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Estate Planning in the Digital Age

September 1, 2014

As a society, we have become more reliant on the Internet as a mechanism to keep in touch with family members and friends, share photographs, pay bills and store other personal types of information. Digital assets are emerging as a new category of personal property. Digital assets include digital images, electronic bank and investment account statements, e-mail records and associated passwords, as well as social-media accounts such as Facebook, LinkedIn, Twitter and YouTube. The use of digital assets will only continue to grow and evolve, and estate planners must recognize the emergence of digital assets when advising clients relative to their estate plans.

Many people erroneously believe that their spouses or next of kin may automatically step in to administer digital assets upon their incapacity or death. Although discussions have increased among legislatures regarding administration of digital assets, federal privacy laws prohibit service providers from knowingly divulging the contents of electronically stored documents, and only seven states (not including Massachusetts) have enacted statutes relative to the administration of digital assets. The validity of these state laws is unclear, since they sometimes conflict with federal law. In most cases, the user and their estate will be governed by the service-provider agreement provided by the online site.

Service-provider agreements play a large role in determining what happens to a decedent’s digital assets. Many times the user is made aware, or at least has the opportunity to be made aware, of these policies upon registering for an online service, typically by clicking a box signifying that they agree to the provider’s terms of use. These agreements greatly vary.

  • Yahoo! explicitly provides within its agreement that the account may not be transferred, and Yahoo! retains the right to delete the content within the decedent’s email account upon receipt of a death certificate.
  • Gmail has a policy for potentially releasing emails to the personal representative of a decedent’s estate but the agreement makes it clear that there is no guarantee the email content will be released, and a court order may be required.
  • Google, in April of 2013, became the first service provider to provide a solution to obtaining access of a user’s account upon their death or incapacity. The feature, called the “Inactive Account Manger”, may be accessed by the user during their lifetime on the user’s profile page. The Inactive Account Manager will become “activated” after the user’s account is inactive for a period of three, six, nine or twelve months as determined by the user. The user may also determine what will happen to their data upon becoming inactive. For instance, the user may elect to delete the data or some or all may be sent to a specified individual.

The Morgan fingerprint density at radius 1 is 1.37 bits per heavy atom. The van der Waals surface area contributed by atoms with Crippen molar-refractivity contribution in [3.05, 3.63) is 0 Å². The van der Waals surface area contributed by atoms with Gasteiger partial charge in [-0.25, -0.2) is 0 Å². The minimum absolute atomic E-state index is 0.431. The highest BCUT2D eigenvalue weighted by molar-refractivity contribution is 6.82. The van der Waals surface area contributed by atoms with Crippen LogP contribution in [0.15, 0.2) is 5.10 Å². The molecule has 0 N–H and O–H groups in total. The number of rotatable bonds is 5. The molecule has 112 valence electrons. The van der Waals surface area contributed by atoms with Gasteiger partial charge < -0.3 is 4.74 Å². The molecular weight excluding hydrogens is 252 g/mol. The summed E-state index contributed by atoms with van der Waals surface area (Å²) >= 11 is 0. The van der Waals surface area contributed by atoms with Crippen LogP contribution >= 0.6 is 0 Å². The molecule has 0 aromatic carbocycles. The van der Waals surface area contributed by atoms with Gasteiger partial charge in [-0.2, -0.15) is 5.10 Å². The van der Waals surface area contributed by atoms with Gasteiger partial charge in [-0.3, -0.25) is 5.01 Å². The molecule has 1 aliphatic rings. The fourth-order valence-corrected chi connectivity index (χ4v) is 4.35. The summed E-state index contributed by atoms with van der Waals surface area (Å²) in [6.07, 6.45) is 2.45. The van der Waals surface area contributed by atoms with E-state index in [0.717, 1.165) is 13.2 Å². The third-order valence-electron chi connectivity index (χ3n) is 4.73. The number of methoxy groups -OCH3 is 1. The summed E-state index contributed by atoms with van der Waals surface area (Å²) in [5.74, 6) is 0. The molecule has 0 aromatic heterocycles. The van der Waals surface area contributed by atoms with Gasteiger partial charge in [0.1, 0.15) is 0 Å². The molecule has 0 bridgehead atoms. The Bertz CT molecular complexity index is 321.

• Facebook, upon receiving notice that the user has passed away, will place the user’s profile in a “memorial state” so that certain profile sections are available for viewing. That is, only the decedent’s confirmed Facebook friends may locate and post on the decedent’s profile. Facebook will also remove a decedent’s account from the site upon request by verified family members.
  • Twitter will remove the decedent’s account from its “Who to Follow” suggestions upon verification of death, and a family member can contact Twitter to delete the decedent’s account entirely. However, Twitter will not allow family members access to a decedent’s account.
  • YouTube will allow a Power of Attorney to access the decedent’s account.
  • LinkedIn prohibits transferring a LinkedIn account to another party and provides that California law shall govern all disputes.

A personal representative has the fiduciary responsibility of administering the decedent’s estate, which includes discovering, protecting and facilitating the transfer of all of the decedent’s property. Even in the event that the personal representative takes possession of a decedent’s tangible technology device, the personal representative may still face the challenge of accessing the digital assets. It is recommended that the following steps be undertaken to facilitate access by your loved one to your digital assets.

  • Create a list of your digital assets including related account numbers, user names and passwords. It is imperative to continually update this list every time you create a new digital asset or change a password.
  • Keep the list in a secure place. There are a number of paid service companies that will retain this list for you, and upon your demise, provide the list to your designated beneficiaries. You do not want to place any passwords within your Will since a probated Will becomes a public document. Alternatively, you may request that your estate planning attorney retain this list within your estate plan file.
  • Leave detailed instructions regarding your wishes as to how to use, terminate or distribute your digital assets.

Our world has evolved. Instead of sending letters and keeping photo albums on a bookshelf people are increasingly sending emails and loading pictures to social-media accounts. Currently, privacy laws and limited government interaction are hindering families of decedents from gaining access to a decedent’s online assets without prior planning as the laws have not yet caught up with the practical issues and values that we now face relative to our digital assets. As such, proper planning and contemplation of digital assets in an estate plan will help the personal representative successfully administer the estate.

by: Todd C. Ratner

September 2014

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